There's actually very little to be critical about from a technical standpoint here. Sure, we were able to notice minor flaws including lower-resolution depth-of-field and alpha effects, minor aliasing, and a lack of anisotropic filtering. Keeping in mind the limitations of the hardware, however, we feel the right trade-offs are made in order to hit the very strict performance target. It's a balance that few developers seem to strive for these days and one that has seemingly become commonplace with Wii U exclusive titles. Nintendo's output has been extremely consistent in delivering a perfect balance of performance and visual quality.

All of these features would be for nothing if the performance wasn't there, of course. Mario titles demand precision and a quick response that call for a solid 60 frames per second update. More so than most games aiming for this goal, EAD has managed to deliver a 100 per cent consistent update. Every moment of the game, every menu transition, and every element of the user interface all operate at 60fps without a single hitch. Shooting for 60fps is no small task and requires cooperation from the entire team throughout the development cycle, but Nintendo takes it further by taking a zero-tolerance approach to frame-rate dips.

"What Nintendo proves is that a great technology base is necessary in order to deliver world class gameplay. Say what you will about its place in the market but it clearly understands what it takes to produce a classic."

You can never be too sure. Let's take another look at some additional stages from Super Mario 3D World. 60 frames per second? Yep. 60 frames per second.

Despite this, there is never a sense that level design is compromised in order to reach this goal. Perhaps Mario benefits from the fact that some of the more demanding elements - such as physics simulations or a face-full of alpha textures - simply don't need to exist within the game framework. When it comes to designing a classic, however, it is perhaps a trade-off more developers should consider. The console version of Sonic Generations, for instance, was a beautiful game but the team's ambitions also meant that the frame-rate was lower and unstable, impacting the overall experience. Sometimes making the right sacrifices are necessary when it comes to reaching the desired level of performance and Super Mario 3D World stands as one of the best examples of this principle in action.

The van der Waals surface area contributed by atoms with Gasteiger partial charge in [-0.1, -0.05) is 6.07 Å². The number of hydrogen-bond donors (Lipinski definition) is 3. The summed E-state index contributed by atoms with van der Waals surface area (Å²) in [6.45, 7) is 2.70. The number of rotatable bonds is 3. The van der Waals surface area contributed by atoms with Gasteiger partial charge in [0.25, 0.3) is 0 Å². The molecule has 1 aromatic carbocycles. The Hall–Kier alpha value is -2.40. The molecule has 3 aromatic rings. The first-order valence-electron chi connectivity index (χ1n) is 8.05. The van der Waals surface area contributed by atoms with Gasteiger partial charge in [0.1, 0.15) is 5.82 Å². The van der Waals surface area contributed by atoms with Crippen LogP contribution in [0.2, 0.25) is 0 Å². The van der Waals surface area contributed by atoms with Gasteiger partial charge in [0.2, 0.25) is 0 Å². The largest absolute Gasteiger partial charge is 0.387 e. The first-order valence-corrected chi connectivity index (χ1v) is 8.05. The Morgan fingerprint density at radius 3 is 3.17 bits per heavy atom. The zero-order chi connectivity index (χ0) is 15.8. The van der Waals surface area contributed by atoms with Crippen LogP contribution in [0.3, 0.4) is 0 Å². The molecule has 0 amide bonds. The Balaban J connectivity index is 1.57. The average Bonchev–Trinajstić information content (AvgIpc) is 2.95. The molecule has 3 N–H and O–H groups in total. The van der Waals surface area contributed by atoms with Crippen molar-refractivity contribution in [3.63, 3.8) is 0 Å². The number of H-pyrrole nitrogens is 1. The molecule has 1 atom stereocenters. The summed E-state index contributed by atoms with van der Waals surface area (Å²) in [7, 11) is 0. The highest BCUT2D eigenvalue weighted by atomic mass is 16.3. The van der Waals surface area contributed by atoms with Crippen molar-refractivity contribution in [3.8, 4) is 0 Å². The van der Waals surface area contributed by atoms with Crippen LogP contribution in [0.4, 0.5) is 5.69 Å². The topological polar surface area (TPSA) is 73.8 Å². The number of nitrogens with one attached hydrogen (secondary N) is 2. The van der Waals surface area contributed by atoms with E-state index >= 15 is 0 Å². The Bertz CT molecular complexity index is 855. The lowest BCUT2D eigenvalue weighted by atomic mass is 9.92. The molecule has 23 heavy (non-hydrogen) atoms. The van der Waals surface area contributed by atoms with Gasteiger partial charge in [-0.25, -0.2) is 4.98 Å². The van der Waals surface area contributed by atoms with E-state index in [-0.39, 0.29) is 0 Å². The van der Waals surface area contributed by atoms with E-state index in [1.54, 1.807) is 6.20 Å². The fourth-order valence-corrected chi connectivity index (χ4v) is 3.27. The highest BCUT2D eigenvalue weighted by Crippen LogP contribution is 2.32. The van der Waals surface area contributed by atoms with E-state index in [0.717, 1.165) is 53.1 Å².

Ultimately, Super Mario 3D World stands alongside a number of other exclusive Wii U titles with its focus on clean visuals operating at a high frame-rate. The Wii U may not be the most powerful console on the block, but the fast, colourful, and clean library that it is amassing certainly suggests that it's more than ample. Emulators have already proven just how beautiful Nintendo's Wii efforts could be operating in high definition, and the Wii U is finally offering a way to experience these titles natively with good image quality. Years down the road, Super Mario 3D World is the type of game that will continue to look attractive in the face of even new technology.

With Nintendo's struggles in making the leap to HD game development there were concerns that it may encounter some of the pitfalls encountered by other Japanese developers last generation. That may have indeed occurred, but the end product certainly doesn't show it. When examining the technical merits of games, the argument is often raised that gameplay is more important than technology. What Nintendo proves is that a great technology base is necessary in order to deliver world-class gameplay. Say what you will about Nintendo's place in the market, but it clearly understands what it takes to produce a classic.